You got that right, Virginia and Arthur

Helga’s Post # 20 — Virginia Woolf was right on when she wrote about women writers needing their own space. A Room of One’s Own holds as true today as when she wrote it in 1929.

I could relate, especially during those last frantic days of writing before our group’s deadline. I was so far behind in my target to finish my novel – my new novel – that I really needed my space. All of the time. Which meant I had to apply some tough measures. No phone, no Skype, no shopping, no cooking, no cleaning.

Still, challenges, other than a cruel deadline, had to be mastered. One such happened last weekend. Felt tired of writing scenes about chromosomes, DNA and so forth – way too complex for a neophyte biochemist. Slow going and lots of research and checking facts.

I needed something to motivate me to stay focused and passionate about my story. I read somewhere when things get tough, write a sex scene. I did.  Between my female protagonist and someone she shouldn’t have sex with. She should have known better, but didn’t. Though I warned

Outlines can never predict when a protagonist gets the urge (sex being spontaneous much of the time), so this scene sort of landed in my brain out of nowhere. It started to take shape on the screen and it changed my plot (to the better, I think). So here I was, two pages into it, right in the middle, right at the steamy point. I focused on all those minute details and finding the right voice, the right sounds, to make it really erotic without sounding cheesy and have readers bursting out laughing. In other words, deep concentration was required.

But it wasn’t meant to be. Because there was noise all around me. Lots of it. Annoying, high-pitched noise. I finally blew it and yelled.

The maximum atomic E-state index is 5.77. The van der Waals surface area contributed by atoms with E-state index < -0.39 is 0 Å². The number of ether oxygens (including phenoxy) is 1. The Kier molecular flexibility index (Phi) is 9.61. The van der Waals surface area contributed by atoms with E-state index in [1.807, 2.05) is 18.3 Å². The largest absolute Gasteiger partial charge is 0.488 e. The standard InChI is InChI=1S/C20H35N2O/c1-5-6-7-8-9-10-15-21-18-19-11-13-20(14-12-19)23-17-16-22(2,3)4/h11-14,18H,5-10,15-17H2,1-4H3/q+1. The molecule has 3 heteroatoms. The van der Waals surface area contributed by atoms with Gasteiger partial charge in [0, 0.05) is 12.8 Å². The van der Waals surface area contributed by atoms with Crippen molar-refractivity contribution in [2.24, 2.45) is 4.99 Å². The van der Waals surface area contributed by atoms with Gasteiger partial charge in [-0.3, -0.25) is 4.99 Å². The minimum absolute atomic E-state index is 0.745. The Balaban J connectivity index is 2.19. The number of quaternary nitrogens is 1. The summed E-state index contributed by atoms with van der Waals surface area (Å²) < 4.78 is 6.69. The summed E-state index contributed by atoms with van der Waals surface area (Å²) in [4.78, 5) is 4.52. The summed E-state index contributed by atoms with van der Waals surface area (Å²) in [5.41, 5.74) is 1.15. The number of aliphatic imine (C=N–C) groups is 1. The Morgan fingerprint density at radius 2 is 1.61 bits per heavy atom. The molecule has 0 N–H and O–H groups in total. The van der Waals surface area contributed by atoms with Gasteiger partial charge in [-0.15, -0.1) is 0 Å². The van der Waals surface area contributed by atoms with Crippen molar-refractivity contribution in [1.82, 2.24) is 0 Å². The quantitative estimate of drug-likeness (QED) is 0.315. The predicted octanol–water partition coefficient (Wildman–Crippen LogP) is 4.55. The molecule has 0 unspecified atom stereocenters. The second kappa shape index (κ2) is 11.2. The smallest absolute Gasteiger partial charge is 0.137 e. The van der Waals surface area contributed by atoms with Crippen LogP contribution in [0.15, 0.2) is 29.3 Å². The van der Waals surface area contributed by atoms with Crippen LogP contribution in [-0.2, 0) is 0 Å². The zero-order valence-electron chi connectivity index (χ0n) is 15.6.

“How can I write a sex scene when you’re running that friggin’ vacuum cleaner around my feet?”

It wasn’t fair. I regretted the words as soon as they were out (we made up later). Because my husband, the most lovable man on the planet (for me), had offered to put his shoulder to the wheel and support me in the sanity of the final stretch of this challenge. With shopping, washing dishes, replacing toilet paper, providing soothing background music, and cleaning house. And cleaning he did. Efficiently. Noisily. Endlessly. With the noisiest vacuum cleaner in the neighborhood.

Have you ever tried to write a sex scene without a room of your own?

Ah, the challenges of writing fiction. The intricacy of getting non-writers understand that you gotta be in the scene. Arthur Miller understood.


6 thoughts on “You got that right, Virginia and Arthur

  1. Helga! I thought you were going to say that writing your steamy sex scene made you attack Emil and drag him off to the bedroom … imagine my disappointment (and his). Kidding aside, you’re so right about distractions, and so lucky to have your wonderful, supportive sweetheart. XXOO

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